DALLAS — If it feels like you're hearing more about catalytic converters being stolen around Texas -- that may be because it's true, according to one recent report.
According to State Farm, Texas ranks as the second state for the most catalytic converter thefts across the country.
Nationally, the insurance company says it has paid nearly $21.5 million in claims for catalytic converter thefts so far in 2021. That's already $3 million more compared to the costs in the full year of 2020, according to the report.
According to State Farm, in 2020, Texas ranked fourth in the number of claims made for catalytic converter thefts. This year, though, Texas is ranked second for the number of claims -- totaling $2.6 million.
First half of 2021 Claims | Cost
- California: 3,805 | $8.7M
- Texas: 1,380 | $2.6M
- Minnesota: 736 | $1.1M
- Washington: 619 | $960,000
- Illinois: 593 | $850,000
Why are catalytic converter thefts on the rise?
State Farm says it's because they're relatively easy to get to and steal; it can be done in less than 10 minutes.
Secondly, the metals used to make the catalytic converts include platinum, palladium and rhodium, all of which thieves sell for hundreds to thousands of dollars per ounce.
Here in the Dallas-Fort Worth area, Irving police released a video of a catalytic converter theft where the suspect slides under the truck and cuts off the piece of metal within 60 seconds. One car dealership said thieves stole more than 20 converters from cars off the lot in a matter of minutes. And one theft even turned deadly, after a Fort Worth father tried to stop it from happening to his car.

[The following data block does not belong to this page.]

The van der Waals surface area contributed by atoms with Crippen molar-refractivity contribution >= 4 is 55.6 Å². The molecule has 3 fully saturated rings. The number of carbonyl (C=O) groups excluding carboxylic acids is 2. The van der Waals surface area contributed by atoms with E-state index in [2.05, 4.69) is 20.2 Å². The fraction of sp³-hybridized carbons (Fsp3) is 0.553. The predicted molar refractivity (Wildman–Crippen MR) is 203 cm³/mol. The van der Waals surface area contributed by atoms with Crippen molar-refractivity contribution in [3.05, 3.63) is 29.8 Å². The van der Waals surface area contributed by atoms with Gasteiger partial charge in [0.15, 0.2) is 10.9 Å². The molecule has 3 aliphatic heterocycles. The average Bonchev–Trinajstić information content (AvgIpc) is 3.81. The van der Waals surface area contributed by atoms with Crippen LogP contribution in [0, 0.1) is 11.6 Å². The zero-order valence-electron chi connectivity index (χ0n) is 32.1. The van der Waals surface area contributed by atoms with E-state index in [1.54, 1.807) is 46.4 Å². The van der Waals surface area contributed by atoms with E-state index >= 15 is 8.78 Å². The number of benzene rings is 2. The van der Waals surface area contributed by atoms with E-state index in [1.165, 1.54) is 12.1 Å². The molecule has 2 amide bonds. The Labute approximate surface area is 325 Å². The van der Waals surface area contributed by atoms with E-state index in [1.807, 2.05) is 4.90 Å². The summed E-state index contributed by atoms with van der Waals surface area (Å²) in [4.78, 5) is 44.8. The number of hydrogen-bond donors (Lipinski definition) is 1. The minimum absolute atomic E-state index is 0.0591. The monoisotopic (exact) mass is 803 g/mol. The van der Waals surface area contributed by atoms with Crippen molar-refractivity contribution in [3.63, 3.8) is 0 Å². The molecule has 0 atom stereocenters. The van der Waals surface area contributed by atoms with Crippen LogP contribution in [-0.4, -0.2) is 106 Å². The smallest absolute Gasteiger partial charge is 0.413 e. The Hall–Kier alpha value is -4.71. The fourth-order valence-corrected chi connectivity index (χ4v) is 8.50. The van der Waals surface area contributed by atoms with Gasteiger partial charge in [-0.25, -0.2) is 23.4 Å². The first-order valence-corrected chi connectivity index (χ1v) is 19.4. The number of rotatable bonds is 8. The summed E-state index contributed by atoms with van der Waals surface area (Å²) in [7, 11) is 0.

As of July 10, there had been 800 catalytic converter theft calls so far, with 300 thefts in the last two months, Dallas police said.
In Texas, Toyota Tundra and Prius seem to be the choice vehicle for catalytic converter thefts for both 2020 and 2021, according to State Farm.
Tips to prevent catalytic converter thefts
State Farm recommended anti-theft protection, like a cable-locking device or a steel shield that runs along with the exhaust system on the bottom of a car. Additionally, inscribing the car’s VIN on the converter, so it's traceable, is another option. Using a $6 can of bright, high-temperature spray paint could also save money in the long run.
Other tactics are to park inside the garage at night, or making sure a home’s outside lights are on and bright to deter thieves. You can also turn up the sensitivity on your car alarm so that if a thief jostles your car, it will activate.
If you are out running errands, park in a well-lit and public area. Consider installing motion-sensing lights for your driveway. Although lights may not provide complete security, they can make thieves think twice.
Police also warn to be aware of the sound of a saw being used - that could be a sign that a thief is trying to cut off a catalytic converter. If you hear it, you should call police.